Coming back from the Sangres a couple of weeks ago, I drove on forest roads near Conifer in the wee hours of the morning avoiding an accident on 285, and it piqued my interest in coming back during the day to check things out. Today I took the bike to Buffalo Creek for a spin.
The Buffalo Creek forest road (Forest Road 550) off of Jefferson County Road 126 is pleasant as dirt roads go (it's mostly closed to motorized traffic). It's situated in a canyon and is generally shaded and more lush than the surrounding hills.
It was late in the afternoon so light was scarce, but I tried to reproduce the look of the experience as well as I could.
The surface is granite gravel/sand, as is the case for most of this area.
I took the Baldy Trail off the road, and it's a very long, gradual uphill. Obstacles are lots of loose sand from runoff, roots and rocks, but quite a bit of it was dirt packed with fine granite gravel, and traction was good.
I recognized the Miller Gulch trail from a run here years ago, as a beautiful area. It's sparse pine forest with grass below.
Once I got to the burn area from the 1996 fire, it was a sparse and desolate landscape with the surreal quality of desert. Sculptured rocks and dead trees are everywhere.
I don't think I ran the Sandy Wash Trail years ago, but it's phenomenal riding. The surface is sandy, but full of banked dirt turns, rollers, and mild rock obstacles.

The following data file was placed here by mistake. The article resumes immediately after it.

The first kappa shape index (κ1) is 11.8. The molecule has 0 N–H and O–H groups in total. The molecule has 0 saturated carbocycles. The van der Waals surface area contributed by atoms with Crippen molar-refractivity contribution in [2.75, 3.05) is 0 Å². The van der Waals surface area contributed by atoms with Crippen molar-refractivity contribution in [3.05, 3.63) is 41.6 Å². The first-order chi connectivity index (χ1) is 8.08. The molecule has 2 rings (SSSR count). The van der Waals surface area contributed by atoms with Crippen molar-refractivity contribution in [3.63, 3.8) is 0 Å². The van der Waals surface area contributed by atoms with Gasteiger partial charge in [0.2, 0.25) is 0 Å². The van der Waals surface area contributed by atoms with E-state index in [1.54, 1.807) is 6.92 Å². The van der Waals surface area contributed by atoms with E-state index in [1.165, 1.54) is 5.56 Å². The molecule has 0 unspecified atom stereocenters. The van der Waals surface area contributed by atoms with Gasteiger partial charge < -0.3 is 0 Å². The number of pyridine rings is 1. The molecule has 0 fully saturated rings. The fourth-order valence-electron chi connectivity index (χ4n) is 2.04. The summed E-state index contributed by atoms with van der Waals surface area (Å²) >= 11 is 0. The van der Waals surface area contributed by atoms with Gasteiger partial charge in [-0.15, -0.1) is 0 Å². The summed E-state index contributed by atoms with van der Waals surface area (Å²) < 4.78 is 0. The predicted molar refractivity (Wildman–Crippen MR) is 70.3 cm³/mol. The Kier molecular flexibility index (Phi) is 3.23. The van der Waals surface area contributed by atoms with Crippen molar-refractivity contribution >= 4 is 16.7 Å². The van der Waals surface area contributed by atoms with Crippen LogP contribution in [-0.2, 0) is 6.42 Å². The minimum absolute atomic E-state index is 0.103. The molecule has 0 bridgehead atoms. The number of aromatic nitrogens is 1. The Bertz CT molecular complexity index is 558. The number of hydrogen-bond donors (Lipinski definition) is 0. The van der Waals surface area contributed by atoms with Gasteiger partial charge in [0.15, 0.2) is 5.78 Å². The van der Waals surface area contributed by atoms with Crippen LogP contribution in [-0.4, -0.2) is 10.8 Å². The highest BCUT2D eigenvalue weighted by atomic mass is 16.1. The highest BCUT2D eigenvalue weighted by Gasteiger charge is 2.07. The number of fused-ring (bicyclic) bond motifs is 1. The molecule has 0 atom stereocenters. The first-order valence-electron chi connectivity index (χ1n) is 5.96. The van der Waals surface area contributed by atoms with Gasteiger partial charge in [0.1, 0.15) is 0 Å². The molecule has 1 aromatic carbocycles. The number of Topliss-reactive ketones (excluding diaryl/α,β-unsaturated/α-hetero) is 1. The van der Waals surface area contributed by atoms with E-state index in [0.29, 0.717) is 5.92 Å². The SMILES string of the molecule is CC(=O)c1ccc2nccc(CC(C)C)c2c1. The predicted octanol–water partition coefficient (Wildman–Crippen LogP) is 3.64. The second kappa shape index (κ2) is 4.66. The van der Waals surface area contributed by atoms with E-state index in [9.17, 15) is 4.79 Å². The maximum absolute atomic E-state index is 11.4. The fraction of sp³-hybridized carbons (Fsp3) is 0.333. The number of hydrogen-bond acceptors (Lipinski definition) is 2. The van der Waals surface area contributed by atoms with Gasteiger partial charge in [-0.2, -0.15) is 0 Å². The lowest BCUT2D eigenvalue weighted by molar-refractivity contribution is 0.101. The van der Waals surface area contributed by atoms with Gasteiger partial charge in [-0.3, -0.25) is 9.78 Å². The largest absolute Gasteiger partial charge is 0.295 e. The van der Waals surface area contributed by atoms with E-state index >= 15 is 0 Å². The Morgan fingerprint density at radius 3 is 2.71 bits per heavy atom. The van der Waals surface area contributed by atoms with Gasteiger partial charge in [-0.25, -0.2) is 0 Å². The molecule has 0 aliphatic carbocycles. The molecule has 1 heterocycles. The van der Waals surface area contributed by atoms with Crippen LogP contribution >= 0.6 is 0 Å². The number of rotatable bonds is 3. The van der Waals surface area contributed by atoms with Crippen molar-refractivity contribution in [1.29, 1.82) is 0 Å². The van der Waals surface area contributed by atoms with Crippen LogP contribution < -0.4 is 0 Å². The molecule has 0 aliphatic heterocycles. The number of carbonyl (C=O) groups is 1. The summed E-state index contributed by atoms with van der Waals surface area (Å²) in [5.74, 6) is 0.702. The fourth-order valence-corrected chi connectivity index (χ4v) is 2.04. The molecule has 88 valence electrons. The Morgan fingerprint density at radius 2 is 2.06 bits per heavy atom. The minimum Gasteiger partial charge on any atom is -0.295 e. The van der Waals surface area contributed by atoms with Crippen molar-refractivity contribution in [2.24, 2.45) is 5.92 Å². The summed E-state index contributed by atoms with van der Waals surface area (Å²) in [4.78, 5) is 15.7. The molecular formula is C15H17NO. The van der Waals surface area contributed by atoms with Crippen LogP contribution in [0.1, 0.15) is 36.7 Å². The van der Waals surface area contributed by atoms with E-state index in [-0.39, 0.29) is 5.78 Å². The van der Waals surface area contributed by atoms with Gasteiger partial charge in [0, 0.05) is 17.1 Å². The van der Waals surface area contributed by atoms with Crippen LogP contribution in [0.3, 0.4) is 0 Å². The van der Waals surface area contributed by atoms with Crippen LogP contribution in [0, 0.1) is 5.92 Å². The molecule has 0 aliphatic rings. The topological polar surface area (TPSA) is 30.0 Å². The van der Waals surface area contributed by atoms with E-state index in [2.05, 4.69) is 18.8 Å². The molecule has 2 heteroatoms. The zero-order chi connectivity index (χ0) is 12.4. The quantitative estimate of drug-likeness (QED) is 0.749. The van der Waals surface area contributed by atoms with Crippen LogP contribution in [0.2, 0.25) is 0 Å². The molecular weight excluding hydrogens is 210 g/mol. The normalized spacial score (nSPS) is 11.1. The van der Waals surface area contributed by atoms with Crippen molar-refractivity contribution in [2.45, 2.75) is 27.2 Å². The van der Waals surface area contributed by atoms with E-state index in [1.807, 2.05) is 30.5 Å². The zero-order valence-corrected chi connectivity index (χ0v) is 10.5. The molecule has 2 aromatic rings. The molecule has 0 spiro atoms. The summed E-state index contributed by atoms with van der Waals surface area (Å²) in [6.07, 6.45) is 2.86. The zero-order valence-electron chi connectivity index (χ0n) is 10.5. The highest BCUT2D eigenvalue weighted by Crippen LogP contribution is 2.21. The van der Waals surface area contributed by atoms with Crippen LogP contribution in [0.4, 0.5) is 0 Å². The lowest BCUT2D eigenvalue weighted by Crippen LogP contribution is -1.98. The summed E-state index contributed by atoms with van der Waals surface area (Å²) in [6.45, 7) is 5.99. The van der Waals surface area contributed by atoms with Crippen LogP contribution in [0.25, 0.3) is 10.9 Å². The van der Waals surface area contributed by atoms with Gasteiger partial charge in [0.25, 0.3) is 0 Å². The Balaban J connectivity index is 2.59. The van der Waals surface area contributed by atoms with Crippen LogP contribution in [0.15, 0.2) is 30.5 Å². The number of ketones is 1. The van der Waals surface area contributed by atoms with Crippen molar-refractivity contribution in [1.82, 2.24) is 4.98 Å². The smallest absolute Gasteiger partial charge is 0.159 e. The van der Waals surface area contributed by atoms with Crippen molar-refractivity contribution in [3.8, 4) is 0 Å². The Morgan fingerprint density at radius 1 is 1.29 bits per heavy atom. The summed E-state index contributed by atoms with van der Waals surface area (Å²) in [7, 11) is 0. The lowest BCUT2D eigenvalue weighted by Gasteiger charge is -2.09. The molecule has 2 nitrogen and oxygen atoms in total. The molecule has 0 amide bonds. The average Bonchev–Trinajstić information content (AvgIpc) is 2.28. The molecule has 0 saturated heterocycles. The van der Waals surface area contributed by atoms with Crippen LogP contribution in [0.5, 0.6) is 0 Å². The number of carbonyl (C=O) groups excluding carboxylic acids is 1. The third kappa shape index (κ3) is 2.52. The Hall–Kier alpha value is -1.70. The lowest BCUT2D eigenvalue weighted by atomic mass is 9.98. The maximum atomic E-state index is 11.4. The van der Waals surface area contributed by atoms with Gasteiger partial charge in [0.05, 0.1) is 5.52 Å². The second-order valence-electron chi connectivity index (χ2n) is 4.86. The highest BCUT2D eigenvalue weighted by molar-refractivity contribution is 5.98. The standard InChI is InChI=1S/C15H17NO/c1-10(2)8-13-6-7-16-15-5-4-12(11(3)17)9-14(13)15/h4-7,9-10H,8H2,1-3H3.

The trail is a lot like a motocross course or skiing moguls or slalom, with lots of ups, downs and turns. No jumps, but lots of great curvy riding. It tested my riding skills, but the fully 3-dimensional nature of the ride was a blast.
This is a smooth section near the top, before the drop back down into the creek valley:
I don't have a ton of photos of the fun stuff because I was busy riding it, but here are some nice boulders and turns typical of this section:
This was a great time of day to ride, although the lack of other riders was kind of strange, and made me glad I didn't have too far to go to my car. I would not ride the upper part of this area during mid-day due to the burn area and the lack of shade. But in the late afternoon, it was pure bliss.
In the final section, the trail follows the road, then merges with it about a 1/2 mile before the highway.
I think Sandy Wash is my new favorite bike trail. That was awesome.
Distance was 15.23 miles (road > Baldy > Miller > Sandy > road), time 2:25 (moving 1:48), elevation gain/loss 1,588 feet, avg. speed 6.3 mph, and max speed 19.8 mph.